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Digital Archive International History Declassified

January 10, 1963

CABLE FROM THE CHINESE EMBASSY IN MALI, ‘THE DURATION OF EMPLOYMENT FOR THE AGRICULTURAL EXPERTS AIDING MALII’

This document was made possible with support from the MacArthur Foundation, Henry Luce Foundation

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    The Chinese Embassy in Mali reports on the "ideological" preparedness of Chinese experts to stay in Mali and assist with development projects.
    "Cable from the Chinese Embassy in Mali, ‘The Duration of Employment for the Agricultural Experts Aiding Malii’ ," January 10, 1963, History and Public Policy Program Digital Archive, PRC FMA 108-00889-04. Obtained by Gregg Brazinsky and translated by Marian Rosenberg. http://digitalarchive.wilsoncenter.org/document/121662
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Document Received by the General Bureau for Economic Relations with Foreign Countries

1963 Received [Cable] No. 302

The Duration of Employment for the Agricultural Experts Aiding Mali

[To the] General Bureau for Economic Relations with Foreign Countries:

Regarding the ideological situation of our agricultural experts and translator comrades in Mali, over their past year [the situation can be] described as quite good. It’s not bad. [They are] content with their work, they work tirelessly, and they work with their own hands. [Paying no attention to] their living conditions [or] working conditions [they have displayed] a truly selfless [dedication to their] labor [and have] achieved remarkable results. [They have] left a deep impression [on the] people of Mali and [the officials of] the Government of Mali. [They] receive praise from all [concerned] parties.

However, [they are] generally [unprepared to] stay [in Mali for] a long time [and their current] way of thinking [is] temporary. [They] have no plans to [stay] for a long time. According to the experts, prior to going abroad [they were under the impression the period of their] exchange [would be] from three months to half a year, then they could return to China. This type of thought mainly arises from the following reasons:

(A) Ideologically Unprepared: [Prior to] going abroad [they were] insufficiently clear about the conditions [which would be experienced during] the period of working abroad.

(B) Some comrades' family situations back home [have] impacted [their ability to] work.

(C) Mali's natural conditions such as the climate and living conditions are relatively poor.

(D) We have [done] ideological indoctrination work with the experts [but it has been] insufficient. Every time [any of] the experts returns [to China] from Bamako [the capital of Mali] individual interviews with every person is insufficiently widespread and frequent. Generally speaking, our daily ideological work is sufficient, carrying out a [policy of] adjusting [to conditions and] going deep work method (including going to Bamako on a monthly basis to report conditions to the Party Committee) to [effectively] grasp the ideological work. Therefore, although this kind of idea has been revealed it has no impact on the work. However, this ideology is long term.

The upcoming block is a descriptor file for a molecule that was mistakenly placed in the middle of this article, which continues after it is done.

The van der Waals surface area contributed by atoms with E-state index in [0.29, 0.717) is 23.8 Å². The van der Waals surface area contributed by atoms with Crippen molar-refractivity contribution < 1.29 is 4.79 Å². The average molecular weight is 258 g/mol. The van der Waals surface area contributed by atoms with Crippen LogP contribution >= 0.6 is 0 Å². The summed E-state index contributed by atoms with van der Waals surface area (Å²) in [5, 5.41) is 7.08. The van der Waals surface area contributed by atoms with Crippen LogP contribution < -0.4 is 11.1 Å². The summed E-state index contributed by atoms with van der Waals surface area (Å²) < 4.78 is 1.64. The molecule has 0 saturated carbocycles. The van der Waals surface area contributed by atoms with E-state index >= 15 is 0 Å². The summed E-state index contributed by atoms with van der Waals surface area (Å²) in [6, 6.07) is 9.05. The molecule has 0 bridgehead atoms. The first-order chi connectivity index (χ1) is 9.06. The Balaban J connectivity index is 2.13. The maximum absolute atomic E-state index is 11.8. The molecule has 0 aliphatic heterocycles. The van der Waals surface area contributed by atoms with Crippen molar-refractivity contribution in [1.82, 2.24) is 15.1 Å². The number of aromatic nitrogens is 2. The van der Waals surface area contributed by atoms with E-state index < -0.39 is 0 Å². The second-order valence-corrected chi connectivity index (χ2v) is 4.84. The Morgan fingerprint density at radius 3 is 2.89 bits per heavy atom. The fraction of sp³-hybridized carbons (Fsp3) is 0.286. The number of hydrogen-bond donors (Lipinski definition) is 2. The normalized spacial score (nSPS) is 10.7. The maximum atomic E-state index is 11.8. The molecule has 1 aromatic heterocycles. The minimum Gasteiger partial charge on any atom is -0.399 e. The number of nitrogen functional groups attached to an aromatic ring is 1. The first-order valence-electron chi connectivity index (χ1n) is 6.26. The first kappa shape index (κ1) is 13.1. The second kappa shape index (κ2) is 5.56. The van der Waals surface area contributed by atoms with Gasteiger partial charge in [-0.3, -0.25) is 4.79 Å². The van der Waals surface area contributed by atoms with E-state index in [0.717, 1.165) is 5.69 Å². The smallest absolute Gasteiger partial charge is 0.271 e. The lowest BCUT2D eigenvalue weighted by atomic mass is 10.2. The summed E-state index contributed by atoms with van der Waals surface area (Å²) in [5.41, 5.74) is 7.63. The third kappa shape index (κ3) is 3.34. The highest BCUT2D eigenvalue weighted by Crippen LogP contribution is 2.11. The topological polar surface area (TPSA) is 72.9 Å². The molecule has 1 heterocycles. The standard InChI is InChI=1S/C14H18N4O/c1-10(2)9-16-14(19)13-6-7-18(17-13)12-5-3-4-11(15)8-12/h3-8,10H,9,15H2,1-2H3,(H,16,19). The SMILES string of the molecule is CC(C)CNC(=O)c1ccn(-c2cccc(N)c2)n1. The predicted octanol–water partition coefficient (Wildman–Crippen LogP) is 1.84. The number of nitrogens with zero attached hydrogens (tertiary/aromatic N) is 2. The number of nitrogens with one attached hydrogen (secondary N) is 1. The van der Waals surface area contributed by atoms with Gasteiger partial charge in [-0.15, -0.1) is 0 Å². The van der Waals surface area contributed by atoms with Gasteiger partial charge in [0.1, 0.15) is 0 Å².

At the end of November 1962, when the experts reported back to Bamako, the experts saw that the agricultural aid project agreement [which China] signed with Mali did not have a concrete work time [specified]. [They] thought [that if] there was no [concrete] working time [specified, then there was also no time specified for] going home [which caused them] to immediately bring the issue up to Director Du. During the second quarter of 1963, because the embassy extended to the third quarter, therefore the experts felt the embassy did not care about [scheduling] their time for returning home. [This caused them to be] emotionally volatile [and they began] sending letters to domestic bureaus [about the situation]. Director Du clearly explained to them that the rotation schedule is determined domestically and is not [related to] foreign aid [but they] did not listen.

At the end of November 1962, when the experts reported back to Bamako, the experts saw that the agricultural aid project agreement [which China] signed with Mali did not have a concrete work time [specified]. [They] thought [that if] there was no [concrete] working time [specified, then there was also no time specified for] going home [which caused them] to immediately bring the issue up to Director Du. During the second quarter of 1963, because the embassy extended to the third quarter, therefore the experts felt the embassy did not care about [scheduling] their time for returning home. [This caused them to be] emotionally volatile [and they began] sending letters to domestic bureaus [about the situation]. Director Du clearly explained to them that the rotation schedule is determined domestically and is not [related to] foreign aid [but they] did not listen.

Therefore, we propose the following suggestions:

(A) In the future when China sends experts abroad, [we should] clearly explain how long they will spend overseas. If unsure, please do not tell them any random time for their return so as to avoid breaking promises [and causing] their emotions and ideology to be compromised. Furthermore [I] hope that domestic departments will consider [a formal] rotation [schedule] for the experts and translators currently working in Mali.

(B) In order to politically and ideologically educate foreign experts, and strengthen and improve our political and ideological work with our foreign experts abroad, please send a full time management cadre promptly.

Please respond promptly to the above suggestions.

Embassy of the People’s Republic of China in Mali

10 January 1963